The following guides offer interesting perspectives on time management, coping skills and other issues of relevance to the academic life.
How to Be a Good Graduate Student: A useful guide with "informal" advice on how to succeed in graduate school
American Astronomical Society Committee on the Status of Women in Astronomy: Advice Page and Resources Page. They also have a great mailing list on their homepage with weekly emails about issues of women in astronomy (but most applies to physics as well).
Reducing Stereotype Threat - A website with 300+ peer-reviewed articles about stereotype threat (the phenomenon in which members of a stereotyped group under-perform when reminded of their group status, for fear of confirming the stereotype) and ways to reduce this phenomenon
Princeton Women in Science Colloquium (WISC): A campus organization that meets for monthly dinners with senior women scientists at Princeton. Though the group is primarily aimed at fostering open and safe discussion among women scientists and students interested in science, men are also welcome.
Princeton Graduate Women In Science and Engineering (GWISE): a community of graduate student women in science and engineering that organizes social events, speakers, and student travel grants, among others.
APS Women Page: American Physical Society's page of resources for women physicists.
APS Graduate School List: Survey results about the female-friendliness of various graduate programs.
AAUW (American Association of University Women): National organization for equality among University Women. This group does advocacy, research, and outreach efforts for all professional women, with a segment for the sciences.
AWIS (Association for Women in Science): A national organization working to promote women in the sciences. They have many services, mostly open to members. Students can get one for $65 a year. The program includes "STEMinars" and several funded scholarship/fellowship programs for women and men who show leadership in advancing the cause of women in science. They also publish convenient fact sheets and statistics outlining the current situation of women in many scientific fields, and have useful articles on relevant topics.
The AAS Committee on the Status of Women: Many articles and resources on issues that concern women, from the two-body problem, to mentoring, to returning to a science career after a break.
Resources for Discrimination, Harassment, and Assault
SHARE - Sexual Harassment/Assault Advising, Resources, and Education: SHARE is the campus confidential resource for victims of sexual harassment and assault. In addition to advising for victims, they conduct educational training programs to help prevent incidences of harassment and assault on campus. For more information visit their website.
Title IX: Title IX is not just for sports in K12. Title IX protects individuals from all forms of gender-based harassment and discrimination in educational settings, including sexual harassment, sexual assault, and pregnancy/parental status discrimination. There are several articles on the subject in addition to the official University policy and procedures and grievance form.
University Equity and Diversity Page: Policies and Procedures for reporting and addressing issues of discrimination and harassment (including climate concerns), customized prevention education, and links to University organizations for women and LGBT students.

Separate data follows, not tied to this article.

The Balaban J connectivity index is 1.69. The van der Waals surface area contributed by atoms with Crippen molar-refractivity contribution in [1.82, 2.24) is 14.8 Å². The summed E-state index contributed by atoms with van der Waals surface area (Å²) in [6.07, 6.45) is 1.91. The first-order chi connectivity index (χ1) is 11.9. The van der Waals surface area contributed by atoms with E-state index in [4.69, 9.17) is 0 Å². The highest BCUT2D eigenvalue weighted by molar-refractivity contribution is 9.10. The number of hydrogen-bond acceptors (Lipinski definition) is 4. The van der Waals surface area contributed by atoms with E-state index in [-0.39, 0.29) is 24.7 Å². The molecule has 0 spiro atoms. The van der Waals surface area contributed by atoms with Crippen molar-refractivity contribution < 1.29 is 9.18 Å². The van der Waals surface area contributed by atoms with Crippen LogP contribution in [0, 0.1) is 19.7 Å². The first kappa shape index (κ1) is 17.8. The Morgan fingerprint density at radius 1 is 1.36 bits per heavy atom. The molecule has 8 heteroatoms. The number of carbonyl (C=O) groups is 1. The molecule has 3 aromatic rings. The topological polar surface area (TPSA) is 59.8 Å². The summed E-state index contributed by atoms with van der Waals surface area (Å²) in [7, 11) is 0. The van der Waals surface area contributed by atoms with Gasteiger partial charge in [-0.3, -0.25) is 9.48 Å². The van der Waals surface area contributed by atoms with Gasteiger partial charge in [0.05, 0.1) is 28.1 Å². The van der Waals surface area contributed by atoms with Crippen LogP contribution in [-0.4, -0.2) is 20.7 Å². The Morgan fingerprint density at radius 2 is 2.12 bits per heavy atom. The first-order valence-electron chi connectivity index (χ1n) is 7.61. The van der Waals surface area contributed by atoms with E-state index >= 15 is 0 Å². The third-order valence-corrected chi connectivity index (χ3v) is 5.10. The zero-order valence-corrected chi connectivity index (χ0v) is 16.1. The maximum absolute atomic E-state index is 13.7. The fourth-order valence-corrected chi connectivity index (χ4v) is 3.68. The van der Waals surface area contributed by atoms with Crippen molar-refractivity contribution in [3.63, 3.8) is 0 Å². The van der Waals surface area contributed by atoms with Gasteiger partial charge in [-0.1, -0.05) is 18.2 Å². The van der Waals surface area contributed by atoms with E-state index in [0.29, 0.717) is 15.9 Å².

University Ombud's Office: A neutral, confidential conflict-resolution group on campus that can counsel students, faculty, and staff on existing conflicts. They also perform mediation services and make recommendations to the University on climate issues.
University Women's Center: A campus-wide organization for women. They organize events in addition to advocating for women on issues of harassment, discrimination, climate, family leave, etc.
Resources for Family and Family Leave
Princeton has a number of family-focused initiatives, especially to help graduate students who wish to start a family. The following programs are available to all University employees and graduate students. A free membership to CareBridge, an online counseling and resource service, is available to University employees. The University provides a back-up care program to provide immediate care for children or adult dependents on short notice (e.g. the normal caregiver calls in sick) to help graduate students with dependents maintain their work schedule. It also provides organizational tools for dependent care. For faculty, automatic tenure-clock extensions of one year apply to male and female parents. The university also provides a dependent-care fund to subsidize travel for faculty.
The NSF also has a family-focused initiative for postdocs.
Graduate students who give birth are given 12 weeks of paid maternity leave and primary caregivers are given a one-year extension to academic responsibilities. A stipend of up to $5,000 per child is available to students to offset the cost of childcare. The University has a daycare near campus that is NAEYC accredited. A travel grant is also available to graduate students with dependents to subsidize the extra child-care needed for work-related travel.
University Family Leave Policy:
University Medical Insurance Policy:
For Graduate Students - Family medical insurance is available through the student health plan, but it's not free. Pregnancy is covered as any other covered medical condition. There are important catches in the code (like a 48-hour window for declaration of dependents), so definitely read the SHP Document if you plan on giving birth. For more details visit the Student Health website and click on benefits summary or the SHP Document.
Princeton has the U-NOW Nursery school for students and faculty. Other day cares in the area give discounts to students of around 10-15%.